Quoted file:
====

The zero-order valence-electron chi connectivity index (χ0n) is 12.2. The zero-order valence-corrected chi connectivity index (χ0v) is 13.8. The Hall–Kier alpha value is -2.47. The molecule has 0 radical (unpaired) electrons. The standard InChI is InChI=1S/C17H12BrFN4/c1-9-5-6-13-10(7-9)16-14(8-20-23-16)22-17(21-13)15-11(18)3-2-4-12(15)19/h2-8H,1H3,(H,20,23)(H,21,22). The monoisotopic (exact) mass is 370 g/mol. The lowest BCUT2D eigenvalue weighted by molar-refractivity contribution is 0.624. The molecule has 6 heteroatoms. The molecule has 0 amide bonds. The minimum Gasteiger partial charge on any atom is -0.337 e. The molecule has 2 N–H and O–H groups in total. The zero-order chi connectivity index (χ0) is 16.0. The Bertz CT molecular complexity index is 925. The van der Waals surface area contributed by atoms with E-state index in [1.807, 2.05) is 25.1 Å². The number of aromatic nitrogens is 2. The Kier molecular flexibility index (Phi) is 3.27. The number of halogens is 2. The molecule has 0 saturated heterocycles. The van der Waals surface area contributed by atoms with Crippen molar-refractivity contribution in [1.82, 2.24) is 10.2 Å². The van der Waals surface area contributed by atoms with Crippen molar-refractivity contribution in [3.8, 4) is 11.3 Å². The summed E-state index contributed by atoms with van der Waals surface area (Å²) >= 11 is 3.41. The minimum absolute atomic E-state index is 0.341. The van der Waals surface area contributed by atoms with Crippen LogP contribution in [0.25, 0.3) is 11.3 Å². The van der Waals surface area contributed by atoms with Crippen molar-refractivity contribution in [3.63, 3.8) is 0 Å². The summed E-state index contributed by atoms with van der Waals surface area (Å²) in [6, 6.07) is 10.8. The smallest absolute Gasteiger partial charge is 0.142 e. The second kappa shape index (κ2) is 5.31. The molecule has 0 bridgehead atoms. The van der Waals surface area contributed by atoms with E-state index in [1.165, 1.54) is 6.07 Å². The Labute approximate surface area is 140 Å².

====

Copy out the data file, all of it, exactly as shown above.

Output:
The zero-order valence-electron chi connectivity index (χ0n) is 12.2. The zero-order valence-corrected chi connectivity index (χ0v) is 13.8. The Hall–Kier alpha value is -2.47. The molecule has 0 radical (unpaired) electrons. The standard InChI is InChI=1S/C17H12BrFN4/c1-9-5-6-13-10(7-9)16-14(8-20-23-16)22-17(21-13)15-11(18)3-2-4-12(15)19/h2-8H,1H3,(H,20,23)(H,21,22). The monoisotopic (exact) mass is 370 g/mol. The lowest BCUT2D eigenvalue weighted by molar-refractivity contribution is 0.624. The molecule has 6 heteroatoms. The molecule has 0 amide bonds. The minimum Gasteiger partial charge on any atom is -0.337 e. The molecule has 2 N–H and O–H groups in total. The zero-order chi connectivity index (χ0) is 16.0. The Bertz CT molecular complexity index is 925. The van der Waals surface area contributed by atoms with E-state index in [1.807, 2.05) is 25.1 Å². The number of aromatic nitrogens is 2. The Kier molecular flexibility index (Phi) is 3.27. The number of halogens is 2. The molecule has 0 saturated heterocycles. The van der Waals surface area contributed by atoms with Crippen molar-refractivity contribution in [1.82, 2.24) is 10.2 Å². The van der Waals surface area contributed by atoms with Crippen molar-refractivity contribution in [3.8, 4) is 11.3 Å². The summed E-state index contributed by atoms with van der Waals surface area (Å²) >= 11 is 3.41. The minimum absolute atomic E-state index is 0.341. The van der Waals surface area contributed by atoms with Crippen LogP contribution in [0.25, 0.3) is 11.3 Å². The van der Waals surface area contributed by atoms with Crippen molar-refractivity contribution in [3.63, 3.8) is 0 Å². The summed E-state index contributed by atoms with van der Waals surface area (Å²) in [6, 6.07) is 10.8. The smallest absolute Gasteiger partial charge is 0.142 e. The second kappa shape index (κ2) is 5.31. The molecule has 0 bridgehead atoms. The van der Waals surface area contributed by atoms with E-state index in [1.165, 1.54) is 6.07 Å². The Labute approximate surface area is 140 Å².